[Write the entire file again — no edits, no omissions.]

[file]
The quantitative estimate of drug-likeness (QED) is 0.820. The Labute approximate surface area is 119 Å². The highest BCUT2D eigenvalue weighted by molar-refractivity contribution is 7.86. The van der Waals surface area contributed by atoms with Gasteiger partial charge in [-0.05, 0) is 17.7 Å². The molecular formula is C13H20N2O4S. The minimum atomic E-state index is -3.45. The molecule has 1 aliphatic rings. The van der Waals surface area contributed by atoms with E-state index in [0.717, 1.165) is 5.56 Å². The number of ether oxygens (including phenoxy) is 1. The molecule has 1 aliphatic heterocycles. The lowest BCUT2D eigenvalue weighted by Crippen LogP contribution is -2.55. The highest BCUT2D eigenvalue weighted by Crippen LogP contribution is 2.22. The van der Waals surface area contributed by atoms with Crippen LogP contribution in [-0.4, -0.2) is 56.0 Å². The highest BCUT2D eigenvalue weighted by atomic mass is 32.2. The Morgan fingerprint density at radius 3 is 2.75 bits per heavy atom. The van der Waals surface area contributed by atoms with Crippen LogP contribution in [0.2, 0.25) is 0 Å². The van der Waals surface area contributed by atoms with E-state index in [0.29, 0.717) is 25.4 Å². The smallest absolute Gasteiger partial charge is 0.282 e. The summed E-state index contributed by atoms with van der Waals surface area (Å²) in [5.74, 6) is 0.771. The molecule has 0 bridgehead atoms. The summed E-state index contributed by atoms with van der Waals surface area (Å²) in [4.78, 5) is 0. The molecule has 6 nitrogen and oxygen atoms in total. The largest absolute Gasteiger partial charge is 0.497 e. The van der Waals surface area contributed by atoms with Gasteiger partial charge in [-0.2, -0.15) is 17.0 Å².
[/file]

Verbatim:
The quantitative estimate of drug-likeness (QED) is 0.820. The Labute approximate surface area is 119 Å². The highest BCUT2D eigenvalue weighted by molar-refractivity contribution is 7.86. The van der Waals surface area contributed by atoms with Gasteiger partial charge in [-0.05, 0) is 17.7 Å². The molecular formula is C13H20N2O4S. The minimum atomic E-state index is -3.45. The molecule has 1 aliphatic rings. The van der Waals surface area contributed by atoms with E-state index in [0.717, 1.165) is 5.56 Å². The number of ether oxygens (including phenoxy) is 1. The molecule has 1 aliphatic heterocycles. The lowest BCUT2D eigenvalue weighted by Crippen LogP contribution is -2.55. The highest BCUT2D eigenvalue weighted by Crippen LogP contribution is 2.22. The van der Waals surface area contributed by atoms with Crippen LogP contribution in [-0.4, -0.2) is 56.0 Å². The highest BCUT2D eigenvalue weighted by atomic mass is 32.2. The Morgan fingerprint density at radius 3 is 2.75 bits per heavy atom. The van der Waals surface area contributed by atoms with Crippen LogP contribution in [0.2, 0.25) is 0 Å². The van der Waals surface area contributed by atoms with E-state index in [0.29, 0.717) is 25.4 Å². The smallest absolute Gasteiger partial charge is 0.282 e. The summed E-state index contributed by atoms with van der Waals surface area (Å²) in [5.74, 6) is 0.771. The molecule has 0 bridgehead atoms. The summed E-state index contributed by atoms with van der Waals surface area (Å²) in [4.78, 5) is 0. The molecule has 6 nitrogen and oxygen atoms in total. The largest absolute Gasteiger partial charge is 0.497 e. The van der Waals surface area contributed by atoms with Gasteiger partial charge in [-0.2, -0.15) is 17.0 Å².